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by Kathie Durbin

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Author: Kathie Durbin
ISBN: 0870710567
Language: English
Pages: 344 pages
Category: Americas
Publisher: Oregon State University Press; 2 edition (April 1, 2005)
Rating: 4.7
Formats: txt lrf lrf lit
FB2 size: 1714 kb | EPUB size: 1599 kb | DJVU size: 1455 kb
Sub: History

Yet the fightfor the Alaska rain forest is becoming a broader movement as appreciation for the true value of the regions's wilderness grows.

Discover the best Forests & Forestry in Best Sellers. Tongass: Pulp Politics and the Fight for the Alaska Rain Forest. Rainforest Escape: My Island Animal, Exotic Flower and Tropical Plant Color Book.

Kathie Durbin has written about forest ecology and forest politics since 1989, as a staff reporter for The Oregonian and for numerous other publications.

Set in Alaska's coastal rain forest, Tongass is a story by turns dismaying and inspiring, of greed, courage, bare-knuckles politics, and the fate of a remote, wild, beautiful land.

Forest Service map of the Tongass, with National Monuments and Wilderness Areas. Tongass: Pulp Politics and the Fight for the Alaskan Rainforest". The second contract was between the Alaska Pulp Corporation (APC) and the United States, signed in 1956, authorizing the harvest of . 75 billion board feet for the next fifty years. Both mills have been key to local economy, and were for a time the largest employer in Southeast Alaska. The funding by the United States government of the timber industry was intended as a strategy to increase the population of Southeast Alaska by creating more employment opportunities.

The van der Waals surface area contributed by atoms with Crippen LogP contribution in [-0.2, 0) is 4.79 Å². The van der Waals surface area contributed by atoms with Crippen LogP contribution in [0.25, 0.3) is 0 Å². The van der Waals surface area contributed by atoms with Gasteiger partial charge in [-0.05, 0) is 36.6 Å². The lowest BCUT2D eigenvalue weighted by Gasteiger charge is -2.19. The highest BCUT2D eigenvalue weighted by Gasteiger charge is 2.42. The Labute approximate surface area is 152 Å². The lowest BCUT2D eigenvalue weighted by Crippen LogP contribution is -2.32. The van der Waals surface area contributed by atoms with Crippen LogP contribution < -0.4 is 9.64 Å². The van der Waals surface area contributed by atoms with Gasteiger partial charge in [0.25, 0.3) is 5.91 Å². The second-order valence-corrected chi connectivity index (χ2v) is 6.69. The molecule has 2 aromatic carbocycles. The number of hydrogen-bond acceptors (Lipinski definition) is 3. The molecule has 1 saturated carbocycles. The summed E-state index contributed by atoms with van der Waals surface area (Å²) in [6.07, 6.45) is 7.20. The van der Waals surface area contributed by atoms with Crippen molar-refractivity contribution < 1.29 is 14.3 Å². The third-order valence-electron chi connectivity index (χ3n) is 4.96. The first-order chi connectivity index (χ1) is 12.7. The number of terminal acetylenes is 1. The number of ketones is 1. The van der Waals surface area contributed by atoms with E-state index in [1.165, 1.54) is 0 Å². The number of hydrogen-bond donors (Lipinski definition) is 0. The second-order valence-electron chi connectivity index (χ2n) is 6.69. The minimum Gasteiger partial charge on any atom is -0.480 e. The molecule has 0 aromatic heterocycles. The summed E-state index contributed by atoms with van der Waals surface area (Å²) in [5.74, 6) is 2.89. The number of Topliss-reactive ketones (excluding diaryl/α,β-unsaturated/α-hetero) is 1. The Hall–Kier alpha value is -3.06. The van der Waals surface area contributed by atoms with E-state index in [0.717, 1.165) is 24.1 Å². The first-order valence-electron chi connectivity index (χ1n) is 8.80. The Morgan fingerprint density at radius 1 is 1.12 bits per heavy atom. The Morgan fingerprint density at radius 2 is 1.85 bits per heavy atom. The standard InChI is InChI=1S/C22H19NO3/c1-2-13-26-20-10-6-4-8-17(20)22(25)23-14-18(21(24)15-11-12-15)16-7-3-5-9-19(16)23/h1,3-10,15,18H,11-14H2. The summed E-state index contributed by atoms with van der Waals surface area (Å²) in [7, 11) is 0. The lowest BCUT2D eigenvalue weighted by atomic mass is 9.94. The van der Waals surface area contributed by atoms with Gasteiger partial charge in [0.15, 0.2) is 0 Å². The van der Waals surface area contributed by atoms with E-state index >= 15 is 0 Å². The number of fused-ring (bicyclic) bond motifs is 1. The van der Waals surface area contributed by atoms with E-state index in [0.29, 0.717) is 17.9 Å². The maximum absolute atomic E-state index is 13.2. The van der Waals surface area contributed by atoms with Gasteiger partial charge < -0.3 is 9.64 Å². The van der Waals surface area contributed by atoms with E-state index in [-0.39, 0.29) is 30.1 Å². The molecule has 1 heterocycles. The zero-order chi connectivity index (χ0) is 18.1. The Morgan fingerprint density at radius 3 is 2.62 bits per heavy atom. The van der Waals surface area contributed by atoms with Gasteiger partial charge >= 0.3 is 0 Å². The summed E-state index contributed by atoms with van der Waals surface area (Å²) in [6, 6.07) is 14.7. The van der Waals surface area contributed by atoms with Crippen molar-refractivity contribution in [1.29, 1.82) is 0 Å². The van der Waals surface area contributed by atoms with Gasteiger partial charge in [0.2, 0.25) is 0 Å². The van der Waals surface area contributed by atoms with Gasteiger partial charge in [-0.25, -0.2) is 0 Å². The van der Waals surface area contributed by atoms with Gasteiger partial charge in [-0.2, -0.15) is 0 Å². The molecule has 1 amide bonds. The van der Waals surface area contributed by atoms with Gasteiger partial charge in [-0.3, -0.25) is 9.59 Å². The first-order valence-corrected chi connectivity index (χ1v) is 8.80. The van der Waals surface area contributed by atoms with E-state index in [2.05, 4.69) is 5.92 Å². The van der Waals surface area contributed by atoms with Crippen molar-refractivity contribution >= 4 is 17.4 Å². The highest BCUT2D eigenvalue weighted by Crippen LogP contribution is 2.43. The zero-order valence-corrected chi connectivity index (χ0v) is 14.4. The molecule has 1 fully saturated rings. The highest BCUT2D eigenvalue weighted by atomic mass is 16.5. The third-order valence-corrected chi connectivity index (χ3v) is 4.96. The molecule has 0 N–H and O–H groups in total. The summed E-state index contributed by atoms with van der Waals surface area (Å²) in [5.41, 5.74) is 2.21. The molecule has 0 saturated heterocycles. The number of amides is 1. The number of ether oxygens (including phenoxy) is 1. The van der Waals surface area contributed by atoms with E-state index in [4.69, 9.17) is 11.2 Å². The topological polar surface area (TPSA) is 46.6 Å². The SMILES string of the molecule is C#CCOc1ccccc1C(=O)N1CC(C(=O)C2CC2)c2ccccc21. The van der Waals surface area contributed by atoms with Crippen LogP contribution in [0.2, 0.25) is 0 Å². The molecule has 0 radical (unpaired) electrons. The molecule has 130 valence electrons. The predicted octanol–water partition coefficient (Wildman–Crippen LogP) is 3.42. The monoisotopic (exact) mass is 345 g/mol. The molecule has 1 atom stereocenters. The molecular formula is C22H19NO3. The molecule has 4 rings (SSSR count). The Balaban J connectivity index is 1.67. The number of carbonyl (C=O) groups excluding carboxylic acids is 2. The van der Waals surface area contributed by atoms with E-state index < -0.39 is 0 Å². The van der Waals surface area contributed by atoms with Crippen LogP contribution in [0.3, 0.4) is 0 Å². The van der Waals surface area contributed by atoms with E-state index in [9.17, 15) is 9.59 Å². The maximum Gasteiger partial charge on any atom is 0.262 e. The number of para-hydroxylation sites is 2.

The story of Tongass National Forest and its great temperate rain forest is. .In her epilogue, Durbin wonders about the future of Southeast Alaska and the place of the residents in a Tongass forest that might become.

Perhaps that is what makes Tongass such an interesting book: it tells a recognizable story that does not quite fit in the customary mold. In her epilogue, Durbin wonders about the future of Southeast Alaska and the place of the residents in a Tongass forest that might become ecologically and socially sustainable.

Tongass: Pulp Politics and the Fight for the Alaska Rain Forest. Corvallis: Oregon State University Press. Anchorage, AK: Audubon Alaska and The Nature Conservancy. Investing in Habitat Improvements Vital for Ecological Sustainability, Local Economies, Subsistence Users. Alaska Region Newsletter, June.

The rain in Alaska falls mainly on the Tongass. com User, January 23, 2006

book by Kathie Durbin. The rain in Alaska falls mainly on the Tongass. com User, January 23, 2006. It's not just recently scientists and people who care about the environment have talked against clearing rain forests.

The forest is named for the Tongass group of the Tlingit people, who inhabited the southernmost areas of Southeast Alaska, near . Durbin, Kathie (1999). Corvallis, Oregon: Oregon State University Press.